GENEVA, December 6, 2010 – A Geneva-based human rights group urged U.N. rights chief Navi Pillay to “do the right thing” and reverse her decision to skip Friday’s Nobel award ceremony for imprisoned Chinese dissident Liu Xiaobo, saying that the Oslo event took “clear precedence” over a minor Geneva ceremony that her office claims requires her presence.

“Because High Commissioner Pillay is the U.N.’s highest authority on human rights, her presence in Oslo would send a powerful signal that the systematic violation of basic rights suffered by 1.3 billion citizens of China-one sixth of the world’s population-is not forgotten by the world. Beijing’s powerful U.N. influence should never justify silence or reticence by the world body’s highest officials,” said Hillel Neuer, an international lawyer and executive director of UN Watch, a non-governmental organization in Geneva that monitors the world body’s human rights system.

In the two years since her appointment in September 2008 as UN High Commissioner for Human Rights, Ms. Pillay has only referenced China in three statements, including one in 2009 that dealt with Mr. Liu, said UN Watch. During the same period, Pillay criticized the United States in seven statements, including a New York Times op-ed that accused the U.S. of having “eroded many of the most basic human rights guarantees of the modern era.”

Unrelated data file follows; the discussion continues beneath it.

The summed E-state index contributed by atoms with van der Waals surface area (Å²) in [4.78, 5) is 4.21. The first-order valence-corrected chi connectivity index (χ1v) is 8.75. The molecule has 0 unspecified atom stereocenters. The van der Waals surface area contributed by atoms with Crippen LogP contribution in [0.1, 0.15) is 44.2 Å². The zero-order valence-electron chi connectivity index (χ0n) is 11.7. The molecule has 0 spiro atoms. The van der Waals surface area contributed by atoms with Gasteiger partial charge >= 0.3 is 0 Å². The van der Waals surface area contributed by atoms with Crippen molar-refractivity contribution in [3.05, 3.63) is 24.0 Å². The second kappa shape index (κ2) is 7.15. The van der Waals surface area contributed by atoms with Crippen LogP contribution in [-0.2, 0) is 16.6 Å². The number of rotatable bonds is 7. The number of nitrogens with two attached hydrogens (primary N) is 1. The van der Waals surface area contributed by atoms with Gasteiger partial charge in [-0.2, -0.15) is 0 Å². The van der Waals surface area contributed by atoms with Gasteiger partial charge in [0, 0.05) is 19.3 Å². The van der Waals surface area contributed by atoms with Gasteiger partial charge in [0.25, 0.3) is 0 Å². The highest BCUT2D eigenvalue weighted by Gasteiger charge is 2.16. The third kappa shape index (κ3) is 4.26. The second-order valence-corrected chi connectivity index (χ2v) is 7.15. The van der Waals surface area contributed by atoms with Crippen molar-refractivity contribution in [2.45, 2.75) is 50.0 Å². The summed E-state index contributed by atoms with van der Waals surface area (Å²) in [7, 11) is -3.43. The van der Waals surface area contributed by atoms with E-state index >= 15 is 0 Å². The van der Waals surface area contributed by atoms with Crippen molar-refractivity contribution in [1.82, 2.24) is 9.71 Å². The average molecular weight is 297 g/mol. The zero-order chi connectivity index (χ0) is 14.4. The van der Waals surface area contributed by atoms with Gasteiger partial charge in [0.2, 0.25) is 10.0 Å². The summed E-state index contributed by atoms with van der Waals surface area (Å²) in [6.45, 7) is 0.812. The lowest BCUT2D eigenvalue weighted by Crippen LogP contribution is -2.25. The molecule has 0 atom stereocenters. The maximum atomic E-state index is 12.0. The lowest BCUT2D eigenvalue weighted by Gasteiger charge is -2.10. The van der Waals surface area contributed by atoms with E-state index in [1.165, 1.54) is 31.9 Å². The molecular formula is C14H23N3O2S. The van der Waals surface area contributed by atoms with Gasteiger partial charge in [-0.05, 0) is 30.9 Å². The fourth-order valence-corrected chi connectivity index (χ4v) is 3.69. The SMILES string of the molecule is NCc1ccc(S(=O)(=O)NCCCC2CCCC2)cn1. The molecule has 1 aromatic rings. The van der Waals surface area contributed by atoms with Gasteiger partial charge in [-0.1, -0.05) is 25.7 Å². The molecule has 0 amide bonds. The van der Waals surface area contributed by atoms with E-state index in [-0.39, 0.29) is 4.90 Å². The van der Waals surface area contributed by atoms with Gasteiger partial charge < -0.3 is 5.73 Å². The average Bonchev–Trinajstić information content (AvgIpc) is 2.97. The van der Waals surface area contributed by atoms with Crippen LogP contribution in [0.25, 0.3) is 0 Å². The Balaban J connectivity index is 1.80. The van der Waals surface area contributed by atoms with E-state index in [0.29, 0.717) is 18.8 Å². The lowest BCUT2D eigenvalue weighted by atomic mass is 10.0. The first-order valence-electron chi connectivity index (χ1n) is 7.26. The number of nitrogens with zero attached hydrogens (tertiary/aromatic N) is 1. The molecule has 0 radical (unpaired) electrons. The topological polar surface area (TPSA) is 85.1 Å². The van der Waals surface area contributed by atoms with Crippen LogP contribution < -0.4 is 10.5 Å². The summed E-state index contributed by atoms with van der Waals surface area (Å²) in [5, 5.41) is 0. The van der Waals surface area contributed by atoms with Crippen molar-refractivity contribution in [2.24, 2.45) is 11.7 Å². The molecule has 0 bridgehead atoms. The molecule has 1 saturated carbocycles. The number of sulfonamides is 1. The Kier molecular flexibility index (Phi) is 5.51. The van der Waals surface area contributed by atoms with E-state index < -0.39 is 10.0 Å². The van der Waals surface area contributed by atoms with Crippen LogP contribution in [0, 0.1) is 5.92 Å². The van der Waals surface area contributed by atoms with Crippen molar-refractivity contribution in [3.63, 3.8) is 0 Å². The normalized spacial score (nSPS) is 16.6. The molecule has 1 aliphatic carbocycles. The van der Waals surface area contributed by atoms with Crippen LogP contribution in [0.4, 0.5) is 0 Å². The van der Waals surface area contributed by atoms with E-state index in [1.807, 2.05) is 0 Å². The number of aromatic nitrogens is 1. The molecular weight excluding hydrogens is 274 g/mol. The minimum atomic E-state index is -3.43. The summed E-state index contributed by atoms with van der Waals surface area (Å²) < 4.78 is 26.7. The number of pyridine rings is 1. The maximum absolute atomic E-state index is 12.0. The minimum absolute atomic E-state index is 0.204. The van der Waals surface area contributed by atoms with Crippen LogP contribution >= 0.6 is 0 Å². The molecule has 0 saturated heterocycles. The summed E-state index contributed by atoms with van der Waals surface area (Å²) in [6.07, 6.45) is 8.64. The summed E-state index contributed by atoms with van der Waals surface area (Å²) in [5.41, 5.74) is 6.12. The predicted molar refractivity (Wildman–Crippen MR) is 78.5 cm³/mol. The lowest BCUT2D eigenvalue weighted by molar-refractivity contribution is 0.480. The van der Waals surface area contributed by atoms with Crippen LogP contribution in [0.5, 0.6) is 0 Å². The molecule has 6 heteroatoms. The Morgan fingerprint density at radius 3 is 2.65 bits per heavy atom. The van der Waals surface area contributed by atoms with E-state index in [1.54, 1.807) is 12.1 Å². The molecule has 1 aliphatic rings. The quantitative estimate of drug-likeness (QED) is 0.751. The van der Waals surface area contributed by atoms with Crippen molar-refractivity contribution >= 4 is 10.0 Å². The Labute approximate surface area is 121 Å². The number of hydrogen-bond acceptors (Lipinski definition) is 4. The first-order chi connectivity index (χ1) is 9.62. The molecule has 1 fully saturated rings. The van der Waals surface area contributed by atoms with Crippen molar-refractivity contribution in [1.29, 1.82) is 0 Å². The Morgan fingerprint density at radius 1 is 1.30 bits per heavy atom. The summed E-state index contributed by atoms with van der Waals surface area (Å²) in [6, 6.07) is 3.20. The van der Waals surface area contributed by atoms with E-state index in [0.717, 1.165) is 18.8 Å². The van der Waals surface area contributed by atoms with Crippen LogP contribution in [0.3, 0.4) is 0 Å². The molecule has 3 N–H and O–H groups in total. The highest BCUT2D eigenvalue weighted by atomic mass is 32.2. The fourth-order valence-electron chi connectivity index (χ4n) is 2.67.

UN Watch has worked closely with Yang Jianli, the exiled Chinese dissident representing Nobel Peace Prize winner Liu Xiaobo’s family, whose open letter today strongly criticized the U.N.’s absence. Yang was a keynote speaker in April at the Geneva Summit on Human Rights and Democracy, organized by UN Watch and 25 other human rights NGOs. In July, UN Watch worked with Yang’s Sparrow Initiative to demand justice for the forced evictees of the Shanghai World Expo.

Pillay’s office in Geneva insisted she could not attend the award ceremony because of a clash with a Geneva event for World Human Rights Day, reported AFP.

However, according to Neuer, “this is a minor event expected to yield minimal press coverage and world visibility, and she can be easily replaced by Deputy High Commissioner Kyung-wha Kang. By contrast, Ms. Pillay’s presence in Oslo would be noticed worldwide and send a powerful signal of accountability to the violators of human rights in China. I fear her planned absence may be sending a contrary signal of impunity. But it’s not too late, and we urge the High Commissioner to reverse her decision.”



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